NHK has learned that a study suggests an anti-heat measure for next year's Tokyo Olympics and Paralympics may have an effect opposite to that intended.
The Tokyo Metropolitan and central governments are applying a special coating to more than 100 kilometers of roads, including the Olympic marathon course, to reduce surface temperatures.
A group of researchers at the Tokyo University of Agriculture led by Professor Osamu Kashimura compared normal and coated roads on sunny days this month and in July to evaluate the coating's effectiveness.
The results show surface temperatures on the special roads were about 10 degrees Celsius cooler than those on the normal roads.
But when measured at the heights of 50, 150 and 200 centimeters, average temperatures on the coated roads were higher.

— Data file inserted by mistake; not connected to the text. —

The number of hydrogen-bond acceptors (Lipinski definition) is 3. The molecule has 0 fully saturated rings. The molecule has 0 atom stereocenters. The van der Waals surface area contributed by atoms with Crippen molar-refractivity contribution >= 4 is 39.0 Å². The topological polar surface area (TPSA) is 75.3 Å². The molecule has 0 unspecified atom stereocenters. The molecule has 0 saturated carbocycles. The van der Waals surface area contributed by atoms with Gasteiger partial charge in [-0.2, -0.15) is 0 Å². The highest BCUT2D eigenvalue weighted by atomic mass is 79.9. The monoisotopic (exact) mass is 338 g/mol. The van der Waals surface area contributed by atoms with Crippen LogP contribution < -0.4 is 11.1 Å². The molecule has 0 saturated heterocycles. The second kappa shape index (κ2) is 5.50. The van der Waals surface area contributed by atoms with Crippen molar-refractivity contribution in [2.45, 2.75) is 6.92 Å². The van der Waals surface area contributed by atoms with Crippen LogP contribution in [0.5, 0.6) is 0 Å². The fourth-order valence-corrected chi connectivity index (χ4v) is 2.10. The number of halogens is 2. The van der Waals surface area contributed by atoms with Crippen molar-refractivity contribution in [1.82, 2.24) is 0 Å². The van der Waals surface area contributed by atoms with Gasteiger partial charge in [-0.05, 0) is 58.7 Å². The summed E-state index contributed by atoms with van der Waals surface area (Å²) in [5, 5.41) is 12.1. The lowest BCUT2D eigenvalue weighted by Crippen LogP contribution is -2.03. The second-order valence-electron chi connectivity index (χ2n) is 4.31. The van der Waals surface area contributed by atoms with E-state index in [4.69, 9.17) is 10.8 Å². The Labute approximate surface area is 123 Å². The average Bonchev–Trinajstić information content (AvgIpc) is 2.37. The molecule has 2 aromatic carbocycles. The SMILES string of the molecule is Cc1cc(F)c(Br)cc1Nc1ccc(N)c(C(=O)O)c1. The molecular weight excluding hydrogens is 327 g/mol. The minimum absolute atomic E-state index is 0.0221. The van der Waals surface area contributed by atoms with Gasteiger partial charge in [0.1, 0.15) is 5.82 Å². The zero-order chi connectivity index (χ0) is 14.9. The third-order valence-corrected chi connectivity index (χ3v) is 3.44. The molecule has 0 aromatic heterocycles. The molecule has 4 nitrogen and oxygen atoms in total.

When the sunlight was especially strong, the average temperatures were about 1.5 degrees higher. The difference exceeded more than 3 degrees at some times of the day.
Professor Kashimura says the special coating lowers surface temperatures by reflecting sunlight, but the reflected sunlight makes people standing on the road feel hotter.
Kashimura points out that there's a risk of heatstroke among athletes and spectators of the Olympics. He says authorities should examine the effectiveness of the coating and take necessary steps to prevent heatstroke.
Land ministry officials say athletes who ran on the coated roads reported that they felt cooler. The officials say they consider the measure effective based on various assessments.